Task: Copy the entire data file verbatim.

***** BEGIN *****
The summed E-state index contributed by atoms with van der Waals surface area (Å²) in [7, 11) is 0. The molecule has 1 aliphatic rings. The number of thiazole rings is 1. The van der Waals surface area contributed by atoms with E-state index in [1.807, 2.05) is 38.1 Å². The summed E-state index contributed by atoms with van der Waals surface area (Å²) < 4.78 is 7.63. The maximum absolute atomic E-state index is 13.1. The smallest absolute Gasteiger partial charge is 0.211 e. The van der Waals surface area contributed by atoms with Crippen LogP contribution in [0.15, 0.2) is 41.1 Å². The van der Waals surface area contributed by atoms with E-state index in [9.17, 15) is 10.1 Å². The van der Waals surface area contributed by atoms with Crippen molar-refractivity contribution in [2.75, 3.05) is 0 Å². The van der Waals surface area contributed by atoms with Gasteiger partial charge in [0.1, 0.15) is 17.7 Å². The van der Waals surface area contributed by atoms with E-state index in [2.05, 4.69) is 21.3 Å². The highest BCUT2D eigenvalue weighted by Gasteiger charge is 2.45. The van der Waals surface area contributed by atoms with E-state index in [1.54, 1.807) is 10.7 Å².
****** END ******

The summed E-state index contributed by atoms with van der Waals surface area (Å²) in [7, 11) is 0. The molecule has 1 aliphatic rings. The number of thiazole rings is 1. The van der Waals surface area contributed by atoms with E-state index in [1.807, 2.05) is 38.1 Å². The summed E-state index contributed by atoms with van der Waals surface area (Å²) < 4.78 is 7.63. The maximum absolute atomic E-state index is 13.1. The smallest absolute Gasteiger partial charge is 0.211 e. The van der Waals surface area contributed by atoms with Crippen LogP contribution in [0.15, 0.2) is 41.1 Å². The van der Waals surface area contributed by atoms with E-state index in [9.17, 15) is 10.1 Å². The van der Waals surface area contributed by atoms with Crippen molar-refractivity contribution in [2.75, 3.05) is 0 Å². The van der Waals surface area contributed by atoms with Gasteiger partial charge in [0.1, 0.15) is 17.7 Å². The van der Waals surface area contributed by atoms with E-state index in [2.05, 4.69) is 21.3 Å². The highest BCUT2D eigenvalue weighted by Gasteiger charge is 2.45. The van der Waals surface area contributed by atoms with E-state index in [1.54, 1.807) is 10.7 Å².